A whole-genome sequence based association study on pork eating quality traits and cooking loss in a specially designed heterogeneous F6 pig population Meat Sci. (IF 2.821) Pub Date : 2018-08-23 Jiuxiu Ji, Lisheng Zhou, Yizhong Huang, Min Zheng, Xianxian Liu, Yifeng Zhang, Cong Huang, Song Peng, Qingjie Zeng, Liepeng Zhong, Bin Yang, Wanbo Li, Shijun Xiao, Junwu Ma, Lusheng Huang
To determine the genetic basis of pork eating quality traits and cooking loss, we herein performed a genome-wide association study (GWAS) for tenderness, juiciness, oiliness, umami, overall liking and cooking loss by using whole genome sequences of heterogeneous stock F6 pigs which were generated by crossing 4 typical western pig breeds (Duroc, Landrace, Large White and Pietrain) and 4 typical Asian pig breeds (Erhualian, Laiwu, Bamaxiang and Tibetan). We identified 50 associated loci (QTLs) and most of them are novel. Seven loci also showed pleiotropic associations with different traits. In addition, we identified multiple promising candidate genes for these traits, including PAK1 and AQP11 for cooking loss, EP300 for tenderness, SDK1 for juiciness, FITM2 and 5-linked MYH genes for oiliness, and TNNI2 and TNNT3 for overall liking. Our results provide not only a better understanding of the genetic basis for meat quality, but also a potential application in future breeding for these complex traits.
Effects of partial replacement of pork back fat by a camellia oil gel on certain quality characteristics of a cooked style Harbin sausage Meat Sci. (IF 2.821) Pub Date : 2018-08-21 Xiaoxi Wang, Yangyang Xie, Xingmin Li, Yi Liu, Wenjie Yan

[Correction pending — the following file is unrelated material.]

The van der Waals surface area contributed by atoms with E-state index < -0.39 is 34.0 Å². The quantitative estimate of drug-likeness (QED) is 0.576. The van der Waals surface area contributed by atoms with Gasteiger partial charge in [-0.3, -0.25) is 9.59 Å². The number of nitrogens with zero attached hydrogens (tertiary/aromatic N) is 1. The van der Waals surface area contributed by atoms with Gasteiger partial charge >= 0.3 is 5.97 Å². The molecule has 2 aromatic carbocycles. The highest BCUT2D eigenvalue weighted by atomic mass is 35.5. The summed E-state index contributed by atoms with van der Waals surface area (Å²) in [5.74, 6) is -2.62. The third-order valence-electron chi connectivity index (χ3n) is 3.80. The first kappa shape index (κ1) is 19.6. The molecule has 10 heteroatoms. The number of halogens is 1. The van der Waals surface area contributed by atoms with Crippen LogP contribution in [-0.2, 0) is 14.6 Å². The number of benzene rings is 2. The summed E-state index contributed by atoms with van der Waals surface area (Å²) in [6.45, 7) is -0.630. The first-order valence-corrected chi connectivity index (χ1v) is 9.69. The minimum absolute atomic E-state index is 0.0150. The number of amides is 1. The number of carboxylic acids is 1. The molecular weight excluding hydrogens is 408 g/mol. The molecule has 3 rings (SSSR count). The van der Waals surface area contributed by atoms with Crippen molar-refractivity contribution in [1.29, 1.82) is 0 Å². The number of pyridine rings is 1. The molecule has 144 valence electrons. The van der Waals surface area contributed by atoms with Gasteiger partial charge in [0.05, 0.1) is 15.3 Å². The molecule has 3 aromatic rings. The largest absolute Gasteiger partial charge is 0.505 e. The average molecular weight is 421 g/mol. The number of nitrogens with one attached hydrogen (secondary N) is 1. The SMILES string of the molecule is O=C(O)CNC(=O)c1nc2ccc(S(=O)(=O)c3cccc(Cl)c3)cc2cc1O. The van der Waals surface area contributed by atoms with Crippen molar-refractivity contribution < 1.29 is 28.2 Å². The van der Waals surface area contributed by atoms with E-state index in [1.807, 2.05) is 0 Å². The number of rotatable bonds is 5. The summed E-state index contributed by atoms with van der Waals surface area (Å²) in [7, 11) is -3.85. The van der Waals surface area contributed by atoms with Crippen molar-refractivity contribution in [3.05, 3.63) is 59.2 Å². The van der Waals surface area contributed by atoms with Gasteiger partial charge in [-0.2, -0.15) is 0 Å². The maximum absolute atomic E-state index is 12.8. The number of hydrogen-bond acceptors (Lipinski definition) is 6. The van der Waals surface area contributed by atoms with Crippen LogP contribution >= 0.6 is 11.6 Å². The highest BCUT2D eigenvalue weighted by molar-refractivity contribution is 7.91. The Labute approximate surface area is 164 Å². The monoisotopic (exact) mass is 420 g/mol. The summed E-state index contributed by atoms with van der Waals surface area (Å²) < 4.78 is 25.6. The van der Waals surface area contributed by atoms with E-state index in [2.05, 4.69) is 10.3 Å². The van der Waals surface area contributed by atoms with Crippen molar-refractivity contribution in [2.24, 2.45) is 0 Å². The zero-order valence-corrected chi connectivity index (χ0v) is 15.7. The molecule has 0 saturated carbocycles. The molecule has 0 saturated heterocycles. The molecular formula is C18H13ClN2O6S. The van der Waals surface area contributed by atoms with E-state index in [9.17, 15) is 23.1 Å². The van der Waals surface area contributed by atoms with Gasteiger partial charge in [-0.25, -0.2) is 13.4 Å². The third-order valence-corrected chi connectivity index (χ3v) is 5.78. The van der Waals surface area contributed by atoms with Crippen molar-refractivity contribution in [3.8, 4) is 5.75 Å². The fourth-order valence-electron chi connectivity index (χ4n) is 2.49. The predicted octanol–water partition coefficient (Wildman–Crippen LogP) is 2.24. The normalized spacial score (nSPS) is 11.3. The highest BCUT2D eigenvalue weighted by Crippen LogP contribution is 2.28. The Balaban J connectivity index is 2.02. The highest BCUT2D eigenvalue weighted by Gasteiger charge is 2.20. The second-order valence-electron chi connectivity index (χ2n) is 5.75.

Various portions of pork fat in Harbin sausage were replaced by a camellia oil gelled emulsion during the process, and the subsequent effects were studied in order to improve their quality characteristics and fatty acid composition. Percentages of pork back fat replacement were 10%, 20%, 30%, 40% and 50%. Proximate composition, instrumental color and texture, pH, TBARS and fatty acid composition of the sausages were studied after substituting portion of the pork fat with camellia oil gelled emulsion. The replacement of pork back fat by camellia oil gels did not affect the cohesiveness, resilience, springiness and protein content, while it increased moisture content, lightness and yellowness. TBARS values was significantly (P < 0.05) decreased by the pork back fat substitution. Addition of camellia oil gels significantly (P < 0.05) affected the fatty acid profile. The study suggests that a substantial reduction in SFA can be achieved by incorporating camellia oil gels in Harbin sausage without clearly affecting the studied sausage properties.
Oxidative stability of burgers containing chia oil microparticles enriched with rosemary by green-extraction techniques Meat Sci. (IF 2.821) Pub Date : 2018-08-18 Rosane Teresinha Heck, Bruna Nichelle Lucas, Daniele Jorge Paiva Dos Santos, Mariana Basso Pinton, Mariane Bittencourt Fagundes, Mariana de Araújo Etchepare, Alexandre José Cichoski, Cristiano Ragagnin de Menezes, Juliano Smanioto Barin, Roger Wagner, Paulo Cezar Bastianello Campagnol
In the first part of this study, the oxidative stability of chia oils enriched with rosemary by ultrasound-assisted extraction (UAE) and by a conventional maceration extraction (CME) was evaluated. In the second part, chia oil enriched with rosemary by UAE or CME was microencapsulated and used to replace 50% fat in burgers. The oxidative and sensory quality of burgers were evaluated during 120 days of storage at −18 °C. Chia oil enriched with rosemary by UAE presented a higher oxidative stability compared to CME. Higher Eh and TBARS values were found in burgers containing chia oil microparticles without rosemary. The burgers produced with chia oil microparticles enriched with rosemary by UAE showed greater oxidative stability than other treatments, mainly after cooking. Furthermore, the incorporation of rosemary antioxidants to chia oil reduced the sensory defects caused by the lipid reformulation.
Effects of USDA quality grade and cooking on water-soluble precursors of beef flavor Meat Sci. (IF 2.821) Pub Date : 2018-08-10 T.T.N. Dinh, J.F. Legako, M.F. Miller, J.C. Brooks